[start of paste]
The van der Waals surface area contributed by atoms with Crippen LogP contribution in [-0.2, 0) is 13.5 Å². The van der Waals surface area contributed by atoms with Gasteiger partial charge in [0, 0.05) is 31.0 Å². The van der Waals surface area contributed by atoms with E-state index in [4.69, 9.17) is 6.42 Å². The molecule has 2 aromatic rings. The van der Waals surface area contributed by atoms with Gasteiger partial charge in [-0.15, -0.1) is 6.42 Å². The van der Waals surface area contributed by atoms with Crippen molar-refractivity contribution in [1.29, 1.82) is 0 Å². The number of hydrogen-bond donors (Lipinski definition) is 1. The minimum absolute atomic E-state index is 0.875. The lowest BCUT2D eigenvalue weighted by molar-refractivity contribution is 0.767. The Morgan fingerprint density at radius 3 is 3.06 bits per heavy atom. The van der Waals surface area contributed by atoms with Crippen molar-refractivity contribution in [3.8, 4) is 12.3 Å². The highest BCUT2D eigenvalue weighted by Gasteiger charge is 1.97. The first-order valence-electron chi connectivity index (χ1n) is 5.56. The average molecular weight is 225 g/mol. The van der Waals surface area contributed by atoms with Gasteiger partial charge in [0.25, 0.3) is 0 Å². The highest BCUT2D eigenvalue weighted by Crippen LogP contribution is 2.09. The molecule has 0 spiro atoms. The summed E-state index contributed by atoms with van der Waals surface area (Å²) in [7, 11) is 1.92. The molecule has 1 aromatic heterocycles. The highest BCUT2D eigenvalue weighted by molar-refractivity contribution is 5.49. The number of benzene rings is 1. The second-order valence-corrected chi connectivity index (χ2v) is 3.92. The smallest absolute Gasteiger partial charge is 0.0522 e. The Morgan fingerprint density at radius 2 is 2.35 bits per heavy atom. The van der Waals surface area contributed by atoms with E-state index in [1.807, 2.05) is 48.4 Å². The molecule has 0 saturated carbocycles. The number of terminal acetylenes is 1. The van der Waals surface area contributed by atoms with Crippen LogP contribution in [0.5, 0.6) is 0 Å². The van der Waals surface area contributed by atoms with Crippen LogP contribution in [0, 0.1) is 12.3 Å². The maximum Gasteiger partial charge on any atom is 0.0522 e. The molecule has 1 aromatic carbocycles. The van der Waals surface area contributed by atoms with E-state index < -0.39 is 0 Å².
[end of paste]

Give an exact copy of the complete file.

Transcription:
The van der Waals surface area contributed by atoms with Crippen LogP contribution in [-0.2, 0) is 13.5 Å². The van der Waals surface area contributed by atoms with Gasteiger partial charge in [0, 0.05) is 31.0 Å². The van der Waals surface area contributed by atoms with E-state index in [4.69, 9.17) is 6.42 Å². The molecule has 2 aromatic rings. The van der Waals surface area contributed by atoms with Gasteiger partial charge in [-0.15, -0.1) is 6.42 Å². The van der Waals surface area contributed by atoms with Crippen molar-refractivity contribution in [1.29, 1.82) is 0 Å². The number of hydrogen-bond donors (Lipinski definition) is 1. The minimum absolute atomic E-state index is 0.875. The lowest BCUT2D eigenvalue weighted by molar-refractivity contribution is 0.767. The Morgan fingerprint density at radius 3 is 3.06 bits per heavy atom. The van der Waals surface area contributed by atoms with Crippen molar-refractivity contribution in [3.8, 4) is 12.3 Å². The highest BCUT2D eigenvalue weighted by Gasteiger charge is 1.97. The first-order valence-electron chi connectivity index (χ1n) is 5.56. The average molecular weight is 225 g/mol. The van der Waals surface area contributed by atoms with Gasteiger partial charge in [0.25, 0.3) is 0 Å². The highest BCUT2D eigenvalue weighted by Crippen LogP contribution is 2.09. The molecule has 0 spiro atoms. The summed E-state index contributed by atoms with van der Waals surface area (Å²) in [7, 11) is 1.92. The molecule has 1 aromatic heterocycles. The highest BCUT2D eigenvalue weighted by molar-refractivity contribution is 5.49. The number of benzene rings is 1. The second-order valence-corrected chi connectivity index (χ2v) is 3.92. The smallest absolute Gasteiger partial charge is 0.0522 e. The Morgan fingerprint density at radius 2 is 2.35 bits per heavy atom. The van der Waals surface area contributed by atoms with E-state index in [1.807, 2.05) is 48.4 Å². The molecule has 0 saturated carbocycles. The number of terminal acetylenes is 1. The van der Waals surface area contributed by atoms with Crippen LogP contribution in [0.5, 0.6) is 0 Å². The van der Waals surface area contributed by atoms with Crippen LogP contribution in [0, 0.1) is 12.3 Å². The maximum Gasteiger partial charge on any atom is 0.0522 e. The molecule has 1 aromatic carbocycles. The van der Waals surface area contributed by atoms with E-state index < -0.39 is 0 Å².